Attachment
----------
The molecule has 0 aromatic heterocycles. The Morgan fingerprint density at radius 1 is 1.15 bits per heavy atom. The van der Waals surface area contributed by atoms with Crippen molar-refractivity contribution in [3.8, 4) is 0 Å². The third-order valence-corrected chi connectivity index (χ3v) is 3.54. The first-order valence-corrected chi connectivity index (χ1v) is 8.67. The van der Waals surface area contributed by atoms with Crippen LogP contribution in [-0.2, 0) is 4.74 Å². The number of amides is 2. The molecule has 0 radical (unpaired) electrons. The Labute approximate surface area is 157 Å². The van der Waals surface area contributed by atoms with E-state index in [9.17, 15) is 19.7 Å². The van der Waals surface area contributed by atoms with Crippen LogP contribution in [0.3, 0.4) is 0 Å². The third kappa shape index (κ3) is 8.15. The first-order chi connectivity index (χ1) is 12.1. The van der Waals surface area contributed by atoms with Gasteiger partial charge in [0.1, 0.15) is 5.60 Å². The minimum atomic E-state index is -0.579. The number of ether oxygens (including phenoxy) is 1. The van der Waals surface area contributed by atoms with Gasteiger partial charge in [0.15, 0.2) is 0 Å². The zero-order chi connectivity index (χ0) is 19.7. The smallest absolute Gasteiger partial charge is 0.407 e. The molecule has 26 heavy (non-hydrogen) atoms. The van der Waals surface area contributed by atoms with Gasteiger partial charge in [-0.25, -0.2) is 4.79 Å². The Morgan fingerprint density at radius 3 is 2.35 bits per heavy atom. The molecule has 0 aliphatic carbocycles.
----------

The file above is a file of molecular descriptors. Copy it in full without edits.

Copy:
The molecule has 0 aromatic heterocycles. The Morgan fingerprint density at radius 1 is 1.15 bits per heavy atom. The van der Waals surface area contributed by atoms with Crippen molar-refractivity contribution in [3.8, 4) is 0 Å². The third-order valence-corrected chi connectivity index (χ3v) is 3.54. The first-order valence-corrected chi connectivity index (χ1v) is 8.67. The van der Waals surface area contributed by atoms with Crippen LogP contribution in [-0.2, 0) is 4.74 Å². The number of amides is 2. The molecule has 0 radical (unpaired) electrons. The Labute approximate surface area is 157 Å². The van der Waals surface area contributed by atoms with E-state index in [9.17, 15) is 19.7 Å². The van der Waals surface area contributed by atoms with Crippen LogP contribution in [0.3, 0.4) is 0 Å². The third kappa shape index (κ3) is 8.15. The first-order chi connectivity index (χ1) is 12.1. The van der Waals surface area contributed by atoms with Gasteiger partial charge in [0.1, 0.15) is 5.60 Å². The minimum atomic E-state index is -0.579. The number of ether oxygens (including phenoxy) is 1. The van der Waals surface area contributed by atoms with Gasteiger partial charge in [0.15, 0.2) is 0 Å². The zero-order chi connectivity index (χ0) is 19.7. The smallest absolute Gasteiger partial charge is 0.407 e. The molecule has 26 heavy (non-hydrogen) atoms. The van der Waals surface area contributed by atoms with Gasteiger partial charge in [-0.25, -0.2) is 4.79 Å². The Morgan fingerprint density at radius 3 is 2.35 bits per heavy atom. The molecule has 0 aliphatic carbocycles.